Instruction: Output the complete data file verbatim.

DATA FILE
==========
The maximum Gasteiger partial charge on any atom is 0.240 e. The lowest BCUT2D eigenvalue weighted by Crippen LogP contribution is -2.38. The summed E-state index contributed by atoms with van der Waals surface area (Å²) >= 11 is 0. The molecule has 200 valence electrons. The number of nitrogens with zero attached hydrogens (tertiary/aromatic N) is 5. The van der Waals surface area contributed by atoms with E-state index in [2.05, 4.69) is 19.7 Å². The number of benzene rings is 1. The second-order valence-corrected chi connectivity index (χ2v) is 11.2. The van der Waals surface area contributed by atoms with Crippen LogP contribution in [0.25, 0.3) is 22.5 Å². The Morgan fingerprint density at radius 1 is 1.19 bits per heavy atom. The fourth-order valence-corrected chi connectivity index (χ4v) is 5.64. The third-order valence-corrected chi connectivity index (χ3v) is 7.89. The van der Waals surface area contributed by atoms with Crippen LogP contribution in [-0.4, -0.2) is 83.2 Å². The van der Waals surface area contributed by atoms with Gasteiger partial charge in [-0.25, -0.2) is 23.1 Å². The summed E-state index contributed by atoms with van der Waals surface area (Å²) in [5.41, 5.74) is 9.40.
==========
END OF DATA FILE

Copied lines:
The maximum Gasteiger partial charge on any atom is 0.240 e. The lowest BCUT2D eigenvalue weighted by Crippen LogP contribution is -2.38. The summed E-state index contributed by atoms with van der Waals surface area (Å²) >= 11 is 0. The molecule has 200 valence electrons. The number of nitrogens with zero attached hydrogens (tertiary/aromatic N) is 5. The van der Waals surface area contributed by atoms with E-state index in [2.05, 4.69) is 19.7 Å². The number of benzene rings is 1. The second-order valence-corrected chi connectivity index (χ2v) is 11.2. The van der Waals surface area contributed by atoms with Crippen LogP contribution in [0.25, 0.3) is 22.5 Å². The Morgan fingerprint density at radius 1 is 1.19 bits per heavy atom. The fourth-order valence-corrected chi connectivity index (χ4v) is 5.64. The third-order valence-corrected chi connectivity index (χ3v) is 7.89. The van der Waals surface area contributed by atoms with Crippen LogP contribution in [-0.4, -0.2) is 83.2 Å². The van der Waals surface area contributed by atoms with Gasteiger partial charge in [-0.25, -0.2) is 23.1 Å². The summed E-state index contributed by atoms with van der Waals surface area (Å²) in [5.41, 5.74) is 9.40.